REAL ESTATE

Inspections for Rental Properties (The Landlord Guide)

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As a landlord, conducting inspections is a big part of your business. Without these, you never truly know what’s happening inside your property—and that’s setting you up for potential trouble down the road. 

What Is a Rental Property Inspection?

A rental property inspection is a thorough examination of a rental unit. You assess the property’s condition, identifying any issues that need fixing. These inspections typically occur before a tenant moves in, periodically during the lease, and when the tenant moves out. 

Regular inspections help you maintain the property, ensure tenant satisfaction, and avoid costly repairs.

Why Inspections Are Crucial for Landlords

Inspections are crucial for landlords because they help maintain the property’s value and ensure a smooth rental process. Other advantages include:

  • Identify issues early: Spot problems before they become costly repairs.
  • Maintain property value: Regular upkeep preserves your investment.
  • Ensure tenant compliance: Verify tenants follow lease agreements.
  • Enhance tenant satisfaction: A well-maintained property keeps tenants happy.
  • Legal protection: Document conditions to avoid disputes and potential lawsuits.

Types of Rental Property Inspections

There are four distinct types of rental property inspections. 

Move-in inspection

A move-in inspection ensures the property is in good condition before a new tenant moves in. You document the state of the unit, noting existing damages. 

This process protects both you and the tenant, setting clear expectations and preventing disputes about damage during the tenancy.

Move-out inspection

A move-out inspection assesses the property’s condition when a tenant leaves. You compare it to the move-in report to identify any damages beyond normal wear and tear. This helps you determine if deductions from the security deposit are necessary and prepares the unit for the next tenant. A move-out inspection also ensures that your property is properly prepared and cleaned for the next tenant.

Routine inspection

Routine inspections occur periodically during a tenant’s lease. These inspections allow you to check for maintenance issues, ensure the property is being cared for, and address any concerns the tenant may have. Regular checks help maintain the property’s value and tenant satisfaction.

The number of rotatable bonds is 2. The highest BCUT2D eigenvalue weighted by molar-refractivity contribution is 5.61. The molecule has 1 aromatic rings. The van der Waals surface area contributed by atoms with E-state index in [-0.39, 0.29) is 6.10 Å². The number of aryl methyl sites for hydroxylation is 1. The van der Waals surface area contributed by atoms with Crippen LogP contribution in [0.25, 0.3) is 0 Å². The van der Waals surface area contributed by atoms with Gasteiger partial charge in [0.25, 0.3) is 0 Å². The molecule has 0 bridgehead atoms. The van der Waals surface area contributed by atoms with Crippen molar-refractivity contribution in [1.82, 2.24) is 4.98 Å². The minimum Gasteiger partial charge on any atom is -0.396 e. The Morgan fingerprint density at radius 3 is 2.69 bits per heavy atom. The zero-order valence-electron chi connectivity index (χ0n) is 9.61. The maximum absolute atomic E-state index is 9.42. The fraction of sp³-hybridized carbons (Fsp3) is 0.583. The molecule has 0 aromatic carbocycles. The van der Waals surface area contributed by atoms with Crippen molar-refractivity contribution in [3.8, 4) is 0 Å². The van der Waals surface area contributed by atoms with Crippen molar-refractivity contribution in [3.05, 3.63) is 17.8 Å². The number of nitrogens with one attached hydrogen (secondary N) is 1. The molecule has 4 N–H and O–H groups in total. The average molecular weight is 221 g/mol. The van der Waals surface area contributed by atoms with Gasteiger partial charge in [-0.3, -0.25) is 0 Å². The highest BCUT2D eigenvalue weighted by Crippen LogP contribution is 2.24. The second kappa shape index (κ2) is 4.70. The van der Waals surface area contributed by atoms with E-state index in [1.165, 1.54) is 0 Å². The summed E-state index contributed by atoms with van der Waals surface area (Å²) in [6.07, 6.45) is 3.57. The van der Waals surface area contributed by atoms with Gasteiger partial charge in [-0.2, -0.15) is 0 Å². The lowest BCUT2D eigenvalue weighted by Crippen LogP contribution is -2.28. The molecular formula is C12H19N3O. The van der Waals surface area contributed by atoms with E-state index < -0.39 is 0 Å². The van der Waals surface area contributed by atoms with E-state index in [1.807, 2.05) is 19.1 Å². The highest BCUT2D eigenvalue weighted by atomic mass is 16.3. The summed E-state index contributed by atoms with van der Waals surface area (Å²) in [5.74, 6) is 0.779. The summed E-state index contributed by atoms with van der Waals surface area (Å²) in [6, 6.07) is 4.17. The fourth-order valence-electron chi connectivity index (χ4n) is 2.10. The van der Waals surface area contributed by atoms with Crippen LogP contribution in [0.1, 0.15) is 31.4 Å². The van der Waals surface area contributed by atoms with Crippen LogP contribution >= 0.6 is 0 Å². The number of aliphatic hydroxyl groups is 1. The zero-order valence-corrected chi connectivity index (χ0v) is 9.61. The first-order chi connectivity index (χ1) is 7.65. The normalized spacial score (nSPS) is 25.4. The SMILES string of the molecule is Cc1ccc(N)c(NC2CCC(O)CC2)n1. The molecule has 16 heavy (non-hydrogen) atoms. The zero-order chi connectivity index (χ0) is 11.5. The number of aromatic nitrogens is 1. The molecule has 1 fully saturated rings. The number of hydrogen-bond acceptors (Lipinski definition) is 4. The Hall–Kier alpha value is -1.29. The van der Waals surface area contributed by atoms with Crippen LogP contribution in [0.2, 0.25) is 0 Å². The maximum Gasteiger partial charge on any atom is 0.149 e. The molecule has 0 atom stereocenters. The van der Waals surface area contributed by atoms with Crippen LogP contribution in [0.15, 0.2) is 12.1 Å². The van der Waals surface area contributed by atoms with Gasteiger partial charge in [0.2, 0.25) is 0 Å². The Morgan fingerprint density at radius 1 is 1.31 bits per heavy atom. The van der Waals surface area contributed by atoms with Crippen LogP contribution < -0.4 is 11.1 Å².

Tip: Here’s a property management checklist to focus on during property visits.

Drive-by inspections

Drive-by inspections involve a quick visual check of the property from outside. You assess the exterior condition, looking for signs of neglect or damage. These inspections help you monitor the property’s upkeep without disturbing the tenant and can help identify potential issues early.

Rental Property Inspection Checklist

It’s good practice to have a rental property inspection checklist to guide your walkthrough. Here’s a good jumping-off point:

Interior checklist items

  • Living room: Check floors, walls, windows, and lighting fixtures.
  • Kitchen: Inspect appliances, cabinets, countertops, and plumbing.
  • Bedrooms: Examine walls, flooring, windows, and closet doors.
  • Bathrooms: Assess fixtures, plumbing, tiles, and ventilation.
  • Other interior areas: Look at hallways, staircases, and storage spaces.

Exterior checklist items

  • Roof and gutters: Check for leaks, damage, and blockages.
  • Siding and paint: Inspect for cracks, peeling paint, and damage.
  • Foundation: Look for cracks, shifts, and water damage.
  • Landscaping and outdoor areas: Assess lawn, pathways, fences, and outdoor lighting.

Mechanical and system checklist items

  • HVAC: Ensure heating and cooling systems function properly.
  • Plumbing: Check for leaks, water pressure, and drainage.
  • Electrical: Inspect wiring, outlets, and circuit breakers.
  • Appliances: Test the operation and condition of all appliances.

Legal & Ethical Considerations for Rental Property Inspections

When conducting rental property inspections, understanding legal and ethical considerations is crucial.